No Writers’ Block Here
No Writers’ Block Here
MOUNT OLIVE- Six senior English majors at the University of Mount Olive (UMO) are currently on their way to completing their senior research thesis projects. The senior research project is a yearlong academic challenge that further develops skills that all English majors acquire, skills such as critical reading, analysis, and writing. The two courses focused on research and the project, ENG 380 and ENG 480, are taught by Dr. Keely Byars-Nichols, associate professor of English.
Whether it’s literary criticism or creative writing, says Byars-Nichols, the senior thesis project helps students prepare themselves for a wide range of career and postgraduate opportunities.
“I have been so impressed with the diversity of topics our majors have developed over the last two semesters. We are now attracting and able to foster English majors interested in all sorts of textual analysis,” noted Byars-Nichols. “We have creative writing projects and literary analysis, but we also have students doing work in new media and looking at the rhetoric of film, television, and advertising. It’s an exciting time of growth for the department. By having our students do this sort of in-depth analysis, we are preparing them for all sorts of career paths.”
The six English majors who are currently underway with their projects include Caley Breese of Crofton, MD; Elizabeth Coleman of Mebane, NC; Emily Shaw of Gilbert, AZ; Rachel Southerland of Pink Hill, NC; Olivia Springer of Cleveland, OH; and Cameron Sutton of Clinton, NC.
Breese is also pursuing a marketing minor, which inspired her to research contemporary media and rhetorical appeals. Her project is titled “Women and Feminism in Contemporary Media.”
“I am exploring how women are portrayed in contemporary media. I am also analyzing the rhetorical appeals of those advertisements, along with comparing and contrasting two different women’s magazines,” explained Breese.
Springer is also pursuing a topic focused on contemporary media and rhetorical appeals. “My project is ‘Perceptions of Women in Media in Contemporary Culture.’ I chose the topic because I grew up watching shows like Charmed and wanted to look more into how television and celebrity affect how women think they should act.”
Some of the students were inspired by specific literature courses for their projects.
Coleman was motivated from a southern literature course at UMO and decided to explore the topic of “Stereotypes in the South.” Coleman noted, “My project Focuses on stereotypes that are seen within films, television shows, and print culture in the American South.”
Similarly, Shaw was inspired by American and British literature courses at UMO and decided to research “The Transatlantic Feminist Themes in the Poetry of Dickinson and Rossetti.”
Southerland was also inspired by American literature courses, and her project is titled “Edgar Allen Poe: Man Before His Time.”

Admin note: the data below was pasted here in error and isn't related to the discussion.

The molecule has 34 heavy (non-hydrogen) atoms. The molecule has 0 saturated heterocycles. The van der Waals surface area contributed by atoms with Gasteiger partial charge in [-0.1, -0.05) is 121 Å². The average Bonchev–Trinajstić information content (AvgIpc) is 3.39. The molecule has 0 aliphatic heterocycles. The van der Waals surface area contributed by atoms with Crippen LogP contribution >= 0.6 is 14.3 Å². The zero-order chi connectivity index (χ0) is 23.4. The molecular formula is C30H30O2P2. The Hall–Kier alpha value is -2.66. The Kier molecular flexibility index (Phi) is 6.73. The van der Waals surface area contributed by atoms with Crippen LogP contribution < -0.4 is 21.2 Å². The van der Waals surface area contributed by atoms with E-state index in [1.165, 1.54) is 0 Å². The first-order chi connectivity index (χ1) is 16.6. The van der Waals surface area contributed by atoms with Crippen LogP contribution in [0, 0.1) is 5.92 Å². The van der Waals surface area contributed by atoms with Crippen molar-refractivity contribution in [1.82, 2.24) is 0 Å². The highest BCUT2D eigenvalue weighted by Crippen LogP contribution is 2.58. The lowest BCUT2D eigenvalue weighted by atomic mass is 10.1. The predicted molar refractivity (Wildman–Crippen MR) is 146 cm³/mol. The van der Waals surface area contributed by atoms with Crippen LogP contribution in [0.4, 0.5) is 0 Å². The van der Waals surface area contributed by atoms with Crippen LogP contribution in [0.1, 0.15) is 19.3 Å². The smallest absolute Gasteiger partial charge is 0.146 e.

“Poe’s poetry has always been an inspiration to me. I have felt that Poe was not, and still to this day, always appreciated as a writer,” said Southerland. “I wanted to inspire contemporary readers to be more interested in Poe’s work.”
Sutton took the opportunity of the senior project to explore her fascination for fairy tales and her creative writing minor. Her project is titled, “Changeling Stories: Fairy Tales Re-Visioned.” Sutton explained, “I’ve been researching fairy tales both new and old, and interpreting them from a feminist perspective. My actual project is a collection of four fairy tales I’ve written with the knowledge gleaned from this research, with a critical introduction beforehand.”
The senior research projects taught the students how to research at a rigorous pace and develop extensive projects with both primary and secondary research sources. The process is sure to prepare each of them for their academic and professional futures.
“The level of commitment for this project helped me learn critical lessons about project planning and time management. It has been both exciting and rewarding to delve into our subjects, and these skills we have gained will help us as we move forward into our careers and graduate school,” noted Shaw.
The variety of topics and research is also attracting more students to pursue English majors. Byars-Nichols hopes that these senior projects will inspire students and aid in the growth of the English Department at UMO.
The University of Mount Olive is a private institution rooted in the liberal arts tradition with defining Christian values. The University, sponsored by the Convention of Original Free Will Baptists, has locations in Mount Olive, New Bern, Wilmington, Seymour Johnson Air Force Base, Research Triangle Park, Washington, Jacksonville, and in Smithfield at Johnston Community College. For more information, visit old.umo.edu.